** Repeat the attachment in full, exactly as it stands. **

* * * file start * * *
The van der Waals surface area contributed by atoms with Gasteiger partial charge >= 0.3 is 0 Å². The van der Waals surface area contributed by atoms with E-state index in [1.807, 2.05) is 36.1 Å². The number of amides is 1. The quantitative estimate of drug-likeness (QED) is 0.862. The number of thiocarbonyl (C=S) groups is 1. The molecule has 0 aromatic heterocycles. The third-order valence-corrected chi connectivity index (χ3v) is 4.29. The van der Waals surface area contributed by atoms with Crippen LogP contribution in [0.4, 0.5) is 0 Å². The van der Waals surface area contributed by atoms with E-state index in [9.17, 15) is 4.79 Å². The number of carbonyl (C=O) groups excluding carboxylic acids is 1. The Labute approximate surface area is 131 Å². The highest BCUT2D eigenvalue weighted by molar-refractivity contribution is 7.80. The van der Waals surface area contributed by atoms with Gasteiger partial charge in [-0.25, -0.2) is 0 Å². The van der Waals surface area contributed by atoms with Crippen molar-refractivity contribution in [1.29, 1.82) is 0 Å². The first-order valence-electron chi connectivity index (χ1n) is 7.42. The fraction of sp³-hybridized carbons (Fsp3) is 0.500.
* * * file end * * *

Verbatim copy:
The van der Waals surface area contributed by atoms with Gasteiger partial charge >= 0.3 is 0 Å². The van der Waals surface area contributed by atoms with E-state index in [1.807, 2.05) is 36.1 Å². The number of amides is 1. The quantitative estimate of drug-likeness (QED) is 0.862. The number of thiocarbonyl (C=S) groups is 1. The molecule has 0 aromatic heterocycles. The third-order valence-corrected chi connectivity index (χ3v) is 4.29. The van der Waals surface area contributed by atoms with Crippen LogP contribution in [0.4, 0.5) is 0 Å². The van der Waals surface area contributed by atoms with E-state index in [9.17, 15) is 4.79 Å². The number of carbonyl (C=O) groups excluding carboxylic acids is 1. The Labute approximate surface area is 131 Å². The highest BCUT2D eigenvalue weighted by molar-refractivity contribution is 7.80. The van der Waals surface area contributed by atoms with Gasteiger partial charge in [-0.25, -0.2) is 0 Å². The van der Waals surface area contributed by atoms with Crippen molar-refractivity contribution in [1.29, 1.82) is 0 Å². The first-order valence-electron chi connectivity index (χ1n) is 7.42. The fraction of sp³-hybridized carbons (Fsp3) is 0.500.